Chinese AI social media apps see demand rise in overseas markets amid slow mainland adoption


Shanghai-based generative AI startup MiniMax, which counts Alibaba as a major investor, has succeeded in the US on the back of its popular Talkie app. — SCMP

A number of Chinese artificial intelligence (AI) companies are seeing greater demand for their social media applications in overseas markets, as adoption on the mainland has been slower by comparison.

Shanghai-based MiniMax – a generative AI start-up that counts South China Morning Post owner Alibaba Group Holding as a major investor – has become a prime example of such overseas success on the back of its Talkie app, which saw its traffic more than double to 1.32 million views in May, according to AIcpb.com, a site that tracks the popularity of AI products worldwide.

The Talkie AI app, which competes in a market segment led by Character.ai, enables users to customise avatars and interact with virtual chat buddies. Although Character.ai reached 318 million views last month, Talkie’s more than 150% monthly growth rate was faster than its rival’s 21.6 % monthly growth rate, according to AIcpb.com.

Meanwhile, the Talkie app’s Chinese version, Xingye, amassed just 422,000 views in May, AIcpb.com data showed.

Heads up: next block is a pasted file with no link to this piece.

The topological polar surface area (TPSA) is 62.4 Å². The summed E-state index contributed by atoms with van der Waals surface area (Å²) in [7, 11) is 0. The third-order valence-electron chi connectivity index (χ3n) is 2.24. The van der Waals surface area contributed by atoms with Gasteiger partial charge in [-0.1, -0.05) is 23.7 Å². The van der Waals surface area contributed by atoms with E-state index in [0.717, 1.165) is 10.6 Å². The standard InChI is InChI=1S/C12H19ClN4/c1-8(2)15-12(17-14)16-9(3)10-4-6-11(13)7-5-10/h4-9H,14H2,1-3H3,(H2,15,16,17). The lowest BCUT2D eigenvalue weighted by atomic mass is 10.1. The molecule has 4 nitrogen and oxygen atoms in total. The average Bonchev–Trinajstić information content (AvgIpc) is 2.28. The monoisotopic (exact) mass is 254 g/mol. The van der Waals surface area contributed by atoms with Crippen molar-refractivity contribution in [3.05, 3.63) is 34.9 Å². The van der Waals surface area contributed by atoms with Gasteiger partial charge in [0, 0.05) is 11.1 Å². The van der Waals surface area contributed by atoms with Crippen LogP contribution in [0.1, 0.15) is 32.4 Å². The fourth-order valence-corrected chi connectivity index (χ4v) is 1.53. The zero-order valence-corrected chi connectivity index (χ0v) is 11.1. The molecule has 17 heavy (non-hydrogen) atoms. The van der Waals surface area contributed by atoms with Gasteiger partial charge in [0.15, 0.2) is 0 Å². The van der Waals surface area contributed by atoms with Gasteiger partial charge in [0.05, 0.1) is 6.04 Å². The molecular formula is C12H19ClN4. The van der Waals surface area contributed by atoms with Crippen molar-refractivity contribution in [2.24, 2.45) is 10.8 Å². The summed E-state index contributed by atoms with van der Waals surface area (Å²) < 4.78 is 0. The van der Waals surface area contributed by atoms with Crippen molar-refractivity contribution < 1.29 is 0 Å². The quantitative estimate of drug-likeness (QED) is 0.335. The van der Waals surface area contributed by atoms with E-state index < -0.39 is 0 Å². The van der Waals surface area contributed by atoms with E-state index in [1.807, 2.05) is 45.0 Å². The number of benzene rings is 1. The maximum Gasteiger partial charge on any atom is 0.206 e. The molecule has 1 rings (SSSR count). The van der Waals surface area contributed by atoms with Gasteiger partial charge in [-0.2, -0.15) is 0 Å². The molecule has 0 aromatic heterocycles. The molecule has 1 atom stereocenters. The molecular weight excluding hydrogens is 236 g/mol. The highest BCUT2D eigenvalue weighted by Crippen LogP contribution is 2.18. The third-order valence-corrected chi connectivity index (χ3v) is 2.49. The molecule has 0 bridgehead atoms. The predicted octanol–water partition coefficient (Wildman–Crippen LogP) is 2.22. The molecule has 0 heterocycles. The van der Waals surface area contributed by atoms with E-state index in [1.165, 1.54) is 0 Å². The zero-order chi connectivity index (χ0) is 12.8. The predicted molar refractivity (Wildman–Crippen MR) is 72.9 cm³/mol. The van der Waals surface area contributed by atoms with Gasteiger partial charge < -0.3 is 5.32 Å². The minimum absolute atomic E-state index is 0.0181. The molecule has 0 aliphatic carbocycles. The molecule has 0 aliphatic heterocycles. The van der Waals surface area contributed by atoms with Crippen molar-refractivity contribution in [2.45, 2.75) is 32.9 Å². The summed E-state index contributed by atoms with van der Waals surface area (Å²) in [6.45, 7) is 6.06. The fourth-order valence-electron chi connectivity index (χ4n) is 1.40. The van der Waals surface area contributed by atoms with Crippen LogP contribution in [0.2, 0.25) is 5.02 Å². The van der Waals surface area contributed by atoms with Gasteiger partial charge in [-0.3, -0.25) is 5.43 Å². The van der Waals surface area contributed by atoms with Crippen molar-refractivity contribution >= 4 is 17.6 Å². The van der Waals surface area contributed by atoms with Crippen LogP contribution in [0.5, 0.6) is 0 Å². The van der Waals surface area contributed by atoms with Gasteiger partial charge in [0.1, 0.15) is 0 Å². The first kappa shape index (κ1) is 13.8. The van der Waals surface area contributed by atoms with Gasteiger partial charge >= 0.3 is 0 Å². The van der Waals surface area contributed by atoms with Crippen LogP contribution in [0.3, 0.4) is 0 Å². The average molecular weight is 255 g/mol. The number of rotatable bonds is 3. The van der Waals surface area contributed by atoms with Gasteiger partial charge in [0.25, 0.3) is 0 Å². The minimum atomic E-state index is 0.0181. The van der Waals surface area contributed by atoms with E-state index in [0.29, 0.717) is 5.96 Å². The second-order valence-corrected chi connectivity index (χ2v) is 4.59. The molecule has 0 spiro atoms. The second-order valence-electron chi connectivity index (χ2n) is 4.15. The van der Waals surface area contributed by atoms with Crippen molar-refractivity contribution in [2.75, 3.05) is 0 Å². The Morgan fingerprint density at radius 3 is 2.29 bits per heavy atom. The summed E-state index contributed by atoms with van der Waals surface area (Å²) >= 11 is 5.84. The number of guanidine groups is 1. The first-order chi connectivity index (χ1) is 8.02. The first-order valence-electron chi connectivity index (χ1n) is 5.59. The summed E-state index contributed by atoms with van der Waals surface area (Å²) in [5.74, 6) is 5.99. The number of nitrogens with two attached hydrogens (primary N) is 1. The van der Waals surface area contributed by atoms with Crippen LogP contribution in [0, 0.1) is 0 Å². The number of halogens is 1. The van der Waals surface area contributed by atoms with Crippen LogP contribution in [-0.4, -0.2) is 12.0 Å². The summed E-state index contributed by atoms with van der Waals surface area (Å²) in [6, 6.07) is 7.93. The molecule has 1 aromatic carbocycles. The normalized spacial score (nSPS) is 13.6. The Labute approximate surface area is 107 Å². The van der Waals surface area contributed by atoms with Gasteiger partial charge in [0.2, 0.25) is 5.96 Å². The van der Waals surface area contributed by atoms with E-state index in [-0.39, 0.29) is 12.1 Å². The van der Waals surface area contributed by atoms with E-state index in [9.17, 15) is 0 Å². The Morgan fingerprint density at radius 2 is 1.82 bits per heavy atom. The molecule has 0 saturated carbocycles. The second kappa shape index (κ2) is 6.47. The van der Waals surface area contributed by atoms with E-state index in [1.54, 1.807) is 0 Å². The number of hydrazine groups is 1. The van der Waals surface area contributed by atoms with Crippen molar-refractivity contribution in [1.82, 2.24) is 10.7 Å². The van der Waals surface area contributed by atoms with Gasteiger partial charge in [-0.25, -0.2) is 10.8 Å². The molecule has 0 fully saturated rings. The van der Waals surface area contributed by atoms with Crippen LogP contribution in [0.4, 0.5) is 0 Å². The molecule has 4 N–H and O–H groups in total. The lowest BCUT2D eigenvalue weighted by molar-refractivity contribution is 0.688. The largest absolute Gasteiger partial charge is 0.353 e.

Avatars created by users on the Talkie app. Photo: SCMP

The comparatively weak showing of the app’s mainland version is in stark contrast to the growing momentum for Chinese generative AI apps in international markets.

In the United States, for example, Talkie has been ranked among the top six entertainment apps on Apple’s App Store since May 20, according to market intelligence provider Data.ai.

The ranking of Chinese version Xingye, according to Data.ai, shifted between 29th and 8th place on the mainland App Store’s social networking category during the same period.

MiniMax co-founder Yan Junjie, a former executive at Chinese AI giant SenseTime, last month said there was “more free competition in many foreign markets” because the mainland is dominated by Big Tech firms, according to a report by local tech media GeekPark.

It is a trend that Chinese Big Tech firms are also aware of. Tencent Music Entertainment, the online music unit of internet giant Tencent Holdings, announced that the mainland operations of its Weiban AI chatbot will cease from Friday, as the app will focus on growing in overseas markets.

Meanwhile, MiniMax application Glow and Alienchat – co-developed by start-up Alient Intelligence and BosiCloud, an Amazon Web Services partner in Shenzhen – have been removed from mainland app stores. Those two apps were used to create personalised AI companions.

Founded in 2021, MiniMax is one of mainland China’s “four new AI tigers”, which include Baichuan, Zhipu AI and Moonshot AI. – South China Morning Post

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